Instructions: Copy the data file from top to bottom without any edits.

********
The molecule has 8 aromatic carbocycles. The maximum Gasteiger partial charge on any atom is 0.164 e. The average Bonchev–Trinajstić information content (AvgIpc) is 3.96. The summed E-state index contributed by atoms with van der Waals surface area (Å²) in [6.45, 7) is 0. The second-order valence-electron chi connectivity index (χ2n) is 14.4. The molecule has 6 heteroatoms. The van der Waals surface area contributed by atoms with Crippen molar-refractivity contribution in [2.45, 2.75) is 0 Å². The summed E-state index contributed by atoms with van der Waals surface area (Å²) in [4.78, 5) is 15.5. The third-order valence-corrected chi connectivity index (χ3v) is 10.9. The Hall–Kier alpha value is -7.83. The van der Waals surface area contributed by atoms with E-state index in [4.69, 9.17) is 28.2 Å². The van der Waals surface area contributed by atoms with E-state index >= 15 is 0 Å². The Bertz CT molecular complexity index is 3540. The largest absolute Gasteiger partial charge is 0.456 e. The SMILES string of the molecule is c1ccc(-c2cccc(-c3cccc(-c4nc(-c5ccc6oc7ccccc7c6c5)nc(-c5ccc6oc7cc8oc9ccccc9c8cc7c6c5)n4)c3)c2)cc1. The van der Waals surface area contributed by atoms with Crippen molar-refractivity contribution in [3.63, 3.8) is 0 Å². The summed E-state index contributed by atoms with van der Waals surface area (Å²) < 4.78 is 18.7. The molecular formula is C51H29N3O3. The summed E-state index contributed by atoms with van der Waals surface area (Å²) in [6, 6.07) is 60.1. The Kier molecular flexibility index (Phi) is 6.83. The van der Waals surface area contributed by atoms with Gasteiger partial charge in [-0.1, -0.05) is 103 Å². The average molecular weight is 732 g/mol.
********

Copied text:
The molecule has 8 aromatic carbocycles. The maximum Gasteiger partial charge on any atom is 0.164 e. The average Bonchev–Trinajstić information content (AvgIpc) is 3.96. The summed E-state index contributed by atoms with van der Waals surface area (Å²) in [6.45, 7) is 0. The second-order valence-electron chi connectivity index (χ2n) is 14.4. The molecule has 6 heteroatoms. The van der Waals surface area contributed by atoms with Crippen molar-refractivity contribution in [2.45, 2.75) is 0 Å². The summed E-state index contributed by atoms with van der Waals surface area (Å²) in [4.78, 5) is 15.5. The third-order valence-corrected chi connectivity index (χ3v) is 10.9. The Hall–Kier alpha value is -7.83. The van der Waals surface area contributed by atoms with E-state index in [4.69, 9.17) is 28.2 Å². The van der Waals surface area contributed by atoms with E-state index >= 15 is 0 Å². The Bertz CT molecular complexity index is 3540. The largest absolute Gasteiger partial charge is 0.456 e. The SMILES string of the molecule is c1ccc(-c2cccc(-c3cccc(-c4nc(-c5ccc6oc7ccccc7c6c5)nc(-c5ccc6oc7cc8oc9ccccc9c8cc7c6c5)n4)c3)c2)cc1. The van der Waals surface area contributed by atoms with Crippen molar-refractivity contribution in [3.63, 3.8) is 0 Å². The summed E-state index contributed by atoms with van der Waals surface area (Å²) < 4.78 is 18.7. The molecular formula is C51H29N3O3. The summed E-state index contributed by atoms with van der Waals surface area (Å²) in [6, 6.07) is 60.1. The Kier molecular flexibility index (Phi) is 6.83. The van der Waals surface area contributed by atoms with Gasteiger partial charge in [-0.1, -0.05) is 103 Å². The average molecular weight is 732 g/mol.